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review 2014-05-08 22:47
This is a good novel for certain kind of people. Not me. Definitely not my cup of tea
Great House: A Novel - Nicole Krauss


Intriguing, smart, sharp and serious reading that I had to go through twice so I could pick up all the pieces and put them together in a coherent perspective (not necessarily a good thing).

Unlike "The History of Love", this novel lacks humor and wit in its essence. It brings to us four different stories that are told as confessions and all of them are serious, dark, difficult and sorrowful. Shattered lives of people are connected through the existence and ownership of a writing desk which with its existence and even more the lack of it changes the lives of its owners.

The novel begins with the story of Nadia, a divorced writer living in New York City. She got her writing desk from a young Chilean poet, Daniel Varsky in her twenties. Her boyfriend left her and took the majority of the furniture with him. Daniel Varsky was looking for someone to take his furniture while he returns to Chile for a while. Nadia and Daniel spent one night together which ended with a single kiss and Daniel left her with his furniture from which she loved the writing desk the most. Soon after that, Daniel stopped writing to her and once she asked about him she learned that he was one of the Pinochet's disappeared. Now, a couple of decades later, a young woman by the name of Leah Weisz calls her from Jerusalem and asks about the desk because she is Daniel's daughter. She wants the desk back.

The narration continues with Aaron, the father of two sons, Uri and Dov from which Dov was the one who hurt him the most. Dov left Israel and his parents and moved to England. Now, he returned only because his mother had passed away. Aaron always found Dov difficult to love. Dov was often the reason he fought with his wife because she understood him and Aaron never did. Aaron is angered with his son because he excelled at leaving things, leaving writing when he told him to, leaving his girlfriends, parents and country behind and becoming a judge in London, leaving his position and London to come back... it seemed like leaving was all he ever knew.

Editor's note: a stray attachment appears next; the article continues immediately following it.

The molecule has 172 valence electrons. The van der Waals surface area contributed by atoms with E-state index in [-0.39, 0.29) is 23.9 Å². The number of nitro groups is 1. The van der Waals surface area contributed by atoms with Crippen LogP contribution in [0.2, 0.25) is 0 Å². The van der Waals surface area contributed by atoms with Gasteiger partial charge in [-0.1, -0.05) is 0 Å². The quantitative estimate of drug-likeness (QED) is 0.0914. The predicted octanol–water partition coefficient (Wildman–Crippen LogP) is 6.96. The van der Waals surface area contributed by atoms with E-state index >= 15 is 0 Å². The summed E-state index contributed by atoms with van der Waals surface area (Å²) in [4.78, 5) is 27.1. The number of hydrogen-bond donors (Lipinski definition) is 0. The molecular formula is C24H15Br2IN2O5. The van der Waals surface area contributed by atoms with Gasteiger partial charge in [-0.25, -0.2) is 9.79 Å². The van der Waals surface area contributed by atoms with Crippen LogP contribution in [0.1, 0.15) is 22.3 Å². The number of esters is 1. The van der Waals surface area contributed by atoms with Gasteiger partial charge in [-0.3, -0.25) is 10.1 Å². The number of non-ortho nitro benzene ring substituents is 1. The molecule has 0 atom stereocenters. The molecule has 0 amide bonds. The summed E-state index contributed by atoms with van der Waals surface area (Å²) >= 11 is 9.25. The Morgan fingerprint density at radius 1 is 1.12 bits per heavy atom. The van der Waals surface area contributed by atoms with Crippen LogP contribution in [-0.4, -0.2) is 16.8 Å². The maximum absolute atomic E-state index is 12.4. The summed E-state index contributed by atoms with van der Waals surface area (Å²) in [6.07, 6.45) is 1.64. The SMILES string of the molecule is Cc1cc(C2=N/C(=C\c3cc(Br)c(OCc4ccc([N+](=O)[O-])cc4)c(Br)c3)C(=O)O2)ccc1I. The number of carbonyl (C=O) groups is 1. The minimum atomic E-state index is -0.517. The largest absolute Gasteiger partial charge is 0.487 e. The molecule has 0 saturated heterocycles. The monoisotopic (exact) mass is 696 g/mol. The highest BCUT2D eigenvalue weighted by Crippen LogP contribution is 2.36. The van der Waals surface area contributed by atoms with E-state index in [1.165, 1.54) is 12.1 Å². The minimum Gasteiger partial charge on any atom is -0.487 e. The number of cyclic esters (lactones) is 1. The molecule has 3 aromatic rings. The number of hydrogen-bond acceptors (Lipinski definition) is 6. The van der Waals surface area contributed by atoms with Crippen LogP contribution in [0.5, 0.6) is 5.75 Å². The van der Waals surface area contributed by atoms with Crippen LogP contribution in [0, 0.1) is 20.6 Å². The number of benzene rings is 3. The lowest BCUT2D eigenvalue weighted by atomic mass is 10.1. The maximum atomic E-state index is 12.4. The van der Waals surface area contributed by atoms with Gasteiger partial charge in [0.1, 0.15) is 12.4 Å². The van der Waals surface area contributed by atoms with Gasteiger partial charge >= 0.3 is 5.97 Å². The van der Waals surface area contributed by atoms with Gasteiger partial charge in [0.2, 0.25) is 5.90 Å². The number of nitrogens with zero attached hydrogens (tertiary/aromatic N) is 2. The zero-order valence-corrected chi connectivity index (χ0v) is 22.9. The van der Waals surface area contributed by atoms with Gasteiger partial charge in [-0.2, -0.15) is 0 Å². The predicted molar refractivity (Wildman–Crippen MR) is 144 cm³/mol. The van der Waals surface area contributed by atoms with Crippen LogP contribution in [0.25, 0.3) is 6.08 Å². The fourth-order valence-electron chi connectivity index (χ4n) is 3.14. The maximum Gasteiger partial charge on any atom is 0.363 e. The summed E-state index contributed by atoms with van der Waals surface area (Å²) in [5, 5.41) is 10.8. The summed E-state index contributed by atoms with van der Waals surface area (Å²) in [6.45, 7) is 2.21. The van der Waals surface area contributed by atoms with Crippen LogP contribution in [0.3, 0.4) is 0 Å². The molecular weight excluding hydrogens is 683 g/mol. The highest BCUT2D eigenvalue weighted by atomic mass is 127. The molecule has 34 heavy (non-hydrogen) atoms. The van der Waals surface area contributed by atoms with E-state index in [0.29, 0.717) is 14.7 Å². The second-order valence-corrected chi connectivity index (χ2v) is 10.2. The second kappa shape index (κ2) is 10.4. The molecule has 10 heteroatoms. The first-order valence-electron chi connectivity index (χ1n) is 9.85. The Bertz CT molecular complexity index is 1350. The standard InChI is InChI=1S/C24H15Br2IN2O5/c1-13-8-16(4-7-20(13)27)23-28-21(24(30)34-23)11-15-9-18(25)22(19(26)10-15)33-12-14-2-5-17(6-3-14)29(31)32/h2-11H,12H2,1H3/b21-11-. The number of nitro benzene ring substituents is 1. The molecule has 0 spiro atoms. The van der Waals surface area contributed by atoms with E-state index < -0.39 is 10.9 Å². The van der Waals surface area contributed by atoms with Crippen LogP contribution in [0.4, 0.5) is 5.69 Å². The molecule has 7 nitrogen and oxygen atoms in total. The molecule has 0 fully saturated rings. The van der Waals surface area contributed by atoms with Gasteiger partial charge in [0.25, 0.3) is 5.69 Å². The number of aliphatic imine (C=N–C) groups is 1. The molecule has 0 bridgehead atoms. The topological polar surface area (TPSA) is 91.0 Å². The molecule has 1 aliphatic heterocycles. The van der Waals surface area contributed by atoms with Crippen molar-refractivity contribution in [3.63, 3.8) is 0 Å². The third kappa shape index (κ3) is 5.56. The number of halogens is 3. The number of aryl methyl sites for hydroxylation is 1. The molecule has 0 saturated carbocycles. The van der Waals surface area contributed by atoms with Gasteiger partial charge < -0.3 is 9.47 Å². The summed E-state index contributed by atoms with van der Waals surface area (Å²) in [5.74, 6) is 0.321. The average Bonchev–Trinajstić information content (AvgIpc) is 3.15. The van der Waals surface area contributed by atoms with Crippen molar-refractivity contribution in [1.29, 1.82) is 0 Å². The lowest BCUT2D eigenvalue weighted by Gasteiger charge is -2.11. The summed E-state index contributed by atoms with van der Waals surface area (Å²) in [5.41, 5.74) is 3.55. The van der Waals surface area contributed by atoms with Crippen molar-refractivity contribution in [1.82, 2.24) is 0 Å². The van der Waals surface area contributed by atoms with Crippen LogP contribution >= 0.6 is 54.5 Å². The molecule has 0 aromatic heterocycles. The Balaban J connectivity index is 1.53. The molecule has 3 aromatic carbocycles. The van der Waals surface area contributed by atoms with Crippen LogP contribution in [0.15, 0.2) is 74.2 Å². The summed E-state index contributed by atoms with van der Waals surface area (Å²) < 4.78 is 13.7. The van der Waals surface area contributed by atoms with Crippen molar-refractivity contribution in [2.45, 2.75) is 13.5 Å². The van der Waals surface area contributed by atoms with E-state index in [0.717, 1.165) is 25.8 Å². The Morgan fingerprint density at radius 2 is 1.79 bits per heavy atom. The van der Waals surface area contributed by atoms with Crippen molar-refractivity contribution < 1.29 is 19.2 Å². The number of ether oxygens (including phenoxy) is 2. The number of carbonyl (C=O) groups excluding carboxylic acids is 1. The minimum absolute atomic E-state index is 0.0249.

The third story is told by Arthur Bender, a professor at Oxford University who loves his wife, writer Lotte Berg, very much. Lotte was a refugee and she never forgave herself for leaving her parents to die at a concentration camp in Poland. She locked a part of her life away and Arthur never had access to it. He didn't mind that part of her until one day Daniel Varsky came to their house and a couple of days later he left with his wife's beloved writing desk. Arthur started to wonder about Lotte's past and her secrets.

The final story is told by Izzy, a young American student who came to Oxford to study literature. She fell in love with Yoav Weisz, a male part of the siblings duo. He lived with his sister, Leah Weisz and under strict rules imposed by their father, George Weisz, an antiques dealer who specialized in retrieving the artifacts taken by the Nazis during the war. He will search for that writing desk through decades and it will always elude him at the last minute.


The stories told in the "Great House" are devoid of any humor, they are serious in its core, they make us feel small and unimportant under that much weight of life.

The writing desk is a symbol of life itself. It holds together his owner's life and shatters it when he leaves. The best example is Nadia, who flourished as a writer writing seven novels while she had her beloved desk. Once she gave it away, and she didn't do it because she wanted to but because she thought that was her only choice, her life crumbled. She couldn't write or organize her life. She even tried to retrieve it only to find that it never went to Jerusalem.

The stories start seemingly unconnected but through bits and pieces they start to intertwine and complete one another. The stories connect the owners through almost half a century and through three continents.

It is amazing how everything seems to fall in place when we finish the novel. But for me, this novel lacks a goal. I mean, I understand what the author is trying to tell us but the stories are very dreary and long and they have so much unimportant details that I really wished for some purpose to them. I was sorely disappointed in the end when I realized that this is it. It felt like the author abruptly ended the book because she had no more time to work on it.

I think that these kind of books are just not my cup of tea. All those dreary stories filled with sorrow, regret and how they can't seem to lead a normal life from the weight of the past was just too much for me. I like some real action, some purpose to them, some kind of revelation or twist. We all have some difficult pasts and I don't need "a writing desk" to complete me in some way. Anyway, this is a good novel for certain kind of people. Not me.